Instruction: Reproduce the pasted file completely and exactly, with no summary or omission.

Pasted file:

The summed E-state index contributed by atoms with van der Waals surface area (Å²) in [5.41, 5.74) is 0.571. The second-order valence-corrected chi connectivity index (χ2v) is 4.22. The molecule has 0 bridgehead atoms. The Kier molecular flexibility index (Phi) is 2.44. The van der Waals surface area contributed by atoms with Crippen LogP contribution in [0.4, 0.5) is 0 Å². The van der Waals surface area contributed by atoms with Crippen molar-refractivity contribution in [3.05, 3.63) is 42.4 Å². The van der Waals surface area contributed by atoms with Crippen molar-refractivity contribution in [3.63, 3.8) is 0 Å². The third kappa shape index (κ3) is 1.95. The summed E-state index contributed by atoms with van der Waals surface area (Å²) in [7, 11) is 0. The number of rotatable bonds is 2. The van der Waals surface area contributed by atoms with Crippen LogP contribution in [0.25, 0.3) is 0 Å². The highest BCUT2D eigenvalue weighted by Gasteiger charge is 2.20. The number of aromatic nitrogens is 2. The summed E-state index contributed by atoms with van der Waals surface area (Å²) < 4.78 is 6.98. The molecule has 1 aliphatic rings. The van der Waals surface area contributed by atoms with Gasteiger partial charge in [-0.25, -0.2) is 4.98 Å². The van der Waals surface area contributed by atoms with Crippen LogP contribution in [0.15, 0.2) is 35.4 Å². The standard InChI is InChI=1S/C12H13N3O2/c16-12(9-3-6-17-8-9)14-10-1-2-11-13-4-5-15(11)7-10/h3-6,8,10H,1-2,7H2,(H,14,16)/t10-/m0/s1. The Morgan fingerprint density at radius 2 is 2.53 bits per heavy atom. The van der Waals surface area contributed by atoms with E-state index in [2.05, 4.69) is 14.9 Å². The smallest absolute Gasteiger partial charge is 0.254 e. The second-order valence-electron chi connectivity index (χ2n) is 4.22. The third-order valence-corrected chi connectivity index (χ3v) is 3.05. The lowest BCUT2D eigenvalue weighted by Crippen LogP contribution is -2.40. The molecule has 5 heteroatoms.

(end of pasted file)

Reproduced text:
The summed E-state index contributed by atoms with van der Waals surface area (Å²) in [5.41, 5.74) is 0.571. The second-order valence-corrected chi connectivity index (χ2v) is 4.22. The molecule has 0 bridgehead atoms. The Kier molecular flexibility index (Phi) is 2.44. The van der Waals surface area contributed by atoms with Crippen LogP contribution in [0.4, 0.5) is 0 Å². The van der Waals surface area contributed by atoms with Crippen molar-refractivity contribution in [3.05, 3.63) is 42.4 Å². The van der Waals surface area contributed by atoms with Crippen molar-refractivity contribution in [3.63, 3.8) is 0 Å². The third kappa shape index (κ3) is 1.95. The summed E-state index contributed by atoms with van der Waals surface area (Å²) in [7, 11) is 0. The number of rotatable bonds is 2. The van der Waals surface area contributed by atoms with Crippen LogP contribution in [0.25, 0.3) is 0 Å². The highest BCUT2D eigenvalue weighted by Gasteiger charge is 2.20. The number of aromatic nitrogens is 2. The summed E-state index contributed by atoms with van der Waals surface area (Å²) < 4.78 is 6.98. The molecule has 1 aliphatic rings. The van der Waals surface area contributed by atoms with Gasteiger partial charge in [-0.25, -0.2) is 4.98 Å². The van der Waals surface area contributed by atoms with Crippen LogP contribution in [0.15, 0.2) is 35.4 Å². The standard InChI is InChI=1S/C12H13N3O2/c16-12(9-3-6-17-8-9)14-10-1-2-11-13-4-5-15(11)7-10/h3-6,8,10H,1-2,7H2,(H,14,16)/t10-/m0/s1. The Morgan fingerprint density at radius 2 is 2.53 bits per heavy atom. The van der Waals surface area contributed by atoms with E-state index in [2.05, 4.69) is 14.9 Å². The smallest absolute Gasteiger partial charge is 0.254 e. The second-order valence-electron chi connectivity index (χ2n) is 4.22. The third-order valence-corrected chi connectivity index (χ3v) is 3.05. The lowest BCUT2D eigenvalue weighted by Crippen LogP contribution is -2.40. The molecule has 5 heteroatoms.